The Victims Of Low-Interest Locusts
Another financial crisis looms for U.S. taxpayers, a disaster likely to create even worse human misery than the mortgage fiasco that some of us warned about years before the Wall Street meltdown in 2008.
The crisis next time: collapsing investment incomes for older Americans as artificially reduced interest rates force them to use up their savings and drive more pension plans into failure.
Eviscerating the interest income of savers is the undeniable result of a long-running Federal Reserve policy to reduce interest rates, especially since December 2008. The Fed reiterated on Aug. 1 that it plans to keep interest rates low through late 2014. It says this helps to promote stronger economic growth and bring down the jobless rate.
As in the mortgage crisis, you can see this disaster building by examining the official data.
At the broadest level, 53 percent of taxpayers earned interest in 2000. But by 2010 just 39 percent did, my analysis of Internal Revenue Service data shows, while high-interest debt has become ubiquitous.
From 2000 to 2010 total interest earned by savers fell 53 percent in real terms, a decline of $134 billion. Average interest earned per taxpayer, measured in 2010 dollars, plummeted from $1,950 to $825.
A drop of $1,125 per taxpayer may not seem like much, especially since the average income reported on 2010 tax returns was more than $56,000. But look at who relies on interest to make ends meet and the problem comes into focus.
Americans overall received just 1.5 percent of their income from interest payments in 2010. But among those with tiny incomes – the 37 million taxpayers making less than $15,000 – interest accounted for 9.3 percent of their money.
More than three-fourths of these low-income Americans reported no interest income. This means that the minority who saved relied heavily on the interest their savings earned. IRS and other government data show that minority consists mostly of older Americans who saved during their working years, prudently spending less than they earned so they could avoid poverty in their golden years.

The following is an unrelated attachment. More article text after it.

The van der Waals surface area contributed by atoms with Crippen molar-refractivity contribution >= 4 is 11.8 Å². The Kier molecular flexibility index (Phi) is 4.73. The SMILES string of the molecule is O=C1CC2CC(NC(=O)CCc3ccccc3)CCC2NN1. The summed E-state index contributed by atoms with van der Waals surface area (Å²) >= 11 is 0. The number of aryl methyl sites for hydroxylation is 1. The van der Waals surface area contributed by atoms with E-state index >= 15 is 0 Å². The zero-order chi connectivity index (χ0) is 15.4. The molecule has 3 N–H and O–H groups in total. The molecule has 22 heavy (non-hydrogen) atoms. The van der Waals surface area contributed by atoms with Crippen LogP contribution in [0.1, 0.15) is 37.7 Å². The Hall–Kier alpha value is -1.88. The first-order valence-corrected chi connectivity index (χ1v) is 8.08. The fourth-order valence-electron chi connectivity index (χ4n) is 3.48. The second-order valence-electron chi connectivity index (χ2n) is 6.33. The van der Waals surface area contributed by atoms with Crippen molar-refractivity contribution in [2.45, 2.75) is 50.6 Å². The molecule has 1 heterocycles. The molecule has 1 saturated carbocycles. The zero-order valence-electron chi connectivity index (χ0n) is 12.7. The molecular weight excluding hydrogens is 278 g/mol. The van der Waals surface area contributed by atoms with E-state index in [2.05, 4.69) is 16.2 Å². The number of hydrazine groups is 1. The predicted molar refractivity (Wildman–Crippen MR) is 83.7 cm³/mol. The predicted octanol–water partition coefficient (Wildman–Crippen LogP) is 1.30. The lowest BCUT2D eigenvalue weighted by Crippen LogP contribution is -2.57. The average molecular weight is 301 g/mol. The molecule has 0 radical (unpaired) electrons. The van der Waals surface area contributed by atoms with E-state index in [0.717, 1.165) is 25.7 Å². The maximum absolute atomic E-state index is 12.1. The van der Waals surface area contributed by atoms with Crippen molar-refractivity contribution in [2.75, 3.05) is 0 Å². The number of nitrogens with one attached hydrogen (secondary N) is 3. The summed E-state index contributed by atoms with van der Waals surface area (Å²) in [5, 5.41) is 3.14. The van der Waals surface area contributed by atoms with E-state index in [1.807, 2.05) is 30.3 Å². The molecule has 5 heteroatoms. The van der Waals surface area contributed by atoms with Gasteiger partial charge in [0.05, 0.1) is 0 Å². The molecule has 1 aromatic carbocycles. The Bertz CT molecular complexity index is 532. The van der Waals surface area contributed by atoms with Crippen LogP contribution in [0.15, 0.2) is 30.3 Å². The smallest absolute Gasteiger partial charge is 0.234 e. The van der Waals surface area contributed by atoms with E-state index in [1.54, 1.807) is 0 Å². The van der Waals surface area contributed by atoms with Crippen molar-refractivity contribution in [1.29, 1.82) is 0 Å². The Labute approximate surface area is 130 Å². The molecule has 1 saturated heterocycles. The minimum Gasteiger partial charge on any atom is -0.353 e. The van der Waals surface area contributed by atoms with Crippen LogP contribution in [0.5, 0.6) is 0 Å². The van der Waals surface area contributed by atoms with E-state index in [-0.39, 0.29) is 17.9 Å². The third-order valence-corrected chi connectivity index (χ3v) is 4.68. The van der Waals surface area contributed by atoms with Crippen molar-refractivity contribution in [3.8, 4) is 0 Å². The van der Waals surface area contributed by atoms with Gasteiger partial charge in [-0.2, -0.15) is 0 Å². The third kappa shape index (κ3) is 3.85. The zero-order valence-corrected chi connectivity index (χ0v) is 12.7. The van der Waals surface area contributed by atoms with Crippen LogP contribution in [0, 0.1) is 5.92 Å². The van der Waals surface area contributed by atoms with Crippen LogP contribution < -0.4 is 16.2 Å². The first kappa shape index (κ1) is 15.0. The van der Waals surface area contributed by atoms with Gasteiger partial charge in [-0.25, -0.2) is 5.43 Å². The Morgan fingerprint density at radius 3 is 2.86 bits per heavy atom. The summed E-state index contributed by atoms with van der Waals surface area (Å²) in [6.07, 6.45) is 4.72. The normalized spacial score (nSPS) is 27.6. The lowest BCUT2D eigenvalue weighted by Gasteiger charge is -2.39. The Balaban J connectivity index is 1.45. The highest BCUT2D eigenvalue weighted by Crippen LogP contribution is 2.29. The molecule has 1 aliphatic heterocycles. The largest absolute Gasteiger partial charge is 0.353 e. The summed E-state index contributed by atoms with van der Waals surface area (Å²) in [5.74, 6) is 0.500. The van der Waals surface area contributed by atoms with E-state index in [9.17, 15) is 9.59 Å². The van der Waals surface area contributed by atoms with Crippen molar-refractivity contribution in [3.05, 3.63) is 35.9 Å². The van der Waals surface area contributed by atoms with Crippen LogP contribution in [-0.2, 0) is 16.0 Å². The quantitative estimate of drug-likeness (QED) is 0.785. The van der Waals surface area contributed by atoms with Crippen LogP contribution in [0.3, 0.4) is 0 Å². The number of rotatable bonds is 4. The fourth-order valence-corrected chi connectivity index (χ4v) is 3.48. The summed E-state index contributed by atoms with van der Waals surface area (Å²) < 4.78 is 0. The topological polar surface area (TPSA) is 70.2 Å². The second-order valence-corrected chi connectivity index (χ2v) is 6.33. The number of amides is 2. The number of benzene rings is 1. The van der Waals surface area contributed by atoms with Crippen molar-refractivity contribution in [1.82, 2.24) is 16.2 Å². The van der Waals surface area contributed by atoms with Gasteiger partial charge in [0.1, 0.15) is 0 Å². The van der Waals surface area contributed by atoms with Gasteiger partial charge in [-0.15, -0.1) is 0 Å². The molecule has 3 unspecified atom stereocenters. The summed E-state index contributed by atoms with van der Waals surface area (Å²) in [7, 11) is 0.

The low interest rates paid on savings and bonds are not the result of market forces, but official policy. As readers here know, I favor competitive markets to set most prices, including interest rates.
The Fed has been suppressing interest rates for more than a decade – a major factor in the housing bubble that began in the mid-1990s. The bubble was obvious in official data by 2002 as housing prices grew much faster than incomes, a trend that could not be sustained. But those of us who pointed this out were ignored. Alan Greenspan famously claims no one saw it coming, which is true if you suffer willful blindness.
Since December 2008, just three months after the Wall Street meltdown, the Fed has kept the federal funds rate at zero to 0.25 percent. The other interest rate the Fed controls, for money it loans directly to banks, is being maintained at three quarters of one percent. These, in turn, tend to lower other interest rates.
This Fed policy props up the Too Big to Fail Banks, which pay next to nothing to borrow from the Fed and then use that borrowed money to buy federal debt paying 3 percent or so. Any bank with a 3 percent spread should report healthy profits. The built-in mismatch between taxes and spending in Washington guarantees plenty more federal debt, no matter who gets elected to the White House and Congress, for years to come.
Cheap interest also benefits credit-worthy individuals and companies, who can use cheap loans to scoop up assets that collapsed in value after the 2008 Wall Street meltdown. This is a subtle mechanism for concentrating wealth among the best off.
For savers, the reverse alchemy of low interest rates turns gold into dross.
As interest income falls, older savers start cutting into their nest eggs. Millions of older Americans relying on interest income will, thanks to the Fed, run out of savings before they run out of time, a prescription for another taxpayer bailout, though this time one with a stronger moral case than rescuing the fortunes of profligate bankers and those who foolishly invested in the companies they run.
Expect more pension plans to fail, too, because their once robust interest income has shriveled thanks to the Fed’s low-interest policy, a subject I’ll examine in my next column. About 44 million Americans have earned a pension, 1.5 million of them in plans that already have failed, according to the U.S. government’s Pension Benefit Guaranty Corp.
One effect of the Fed’s low-interest policies can be seen in all those mid-day television ads encouraging older Americans to take out reverse mortgages on their homes, as people desperate for enough money to put food on the table consume the equity in their homes. I say desperate because only someone desperate to survive would accept the stiff interest charges and fees in these reverse mortgage deals.
In the next few years expect news reports, like those I read as a boy a half century ago, about old ladies buying cat food not for a pet, but to get a little protein for dinner.
Holding down interest rates to prop up banks and the economy and help the already rich buy assets on the cheap, amounts to an official policy to take from the ants who saved for their old age and give to the Wall Street grasshoppers. Given the economic devastation this causes, it is more accurate to say to give to the financial locusts.
This opinion piece originally appeared at Reuters.com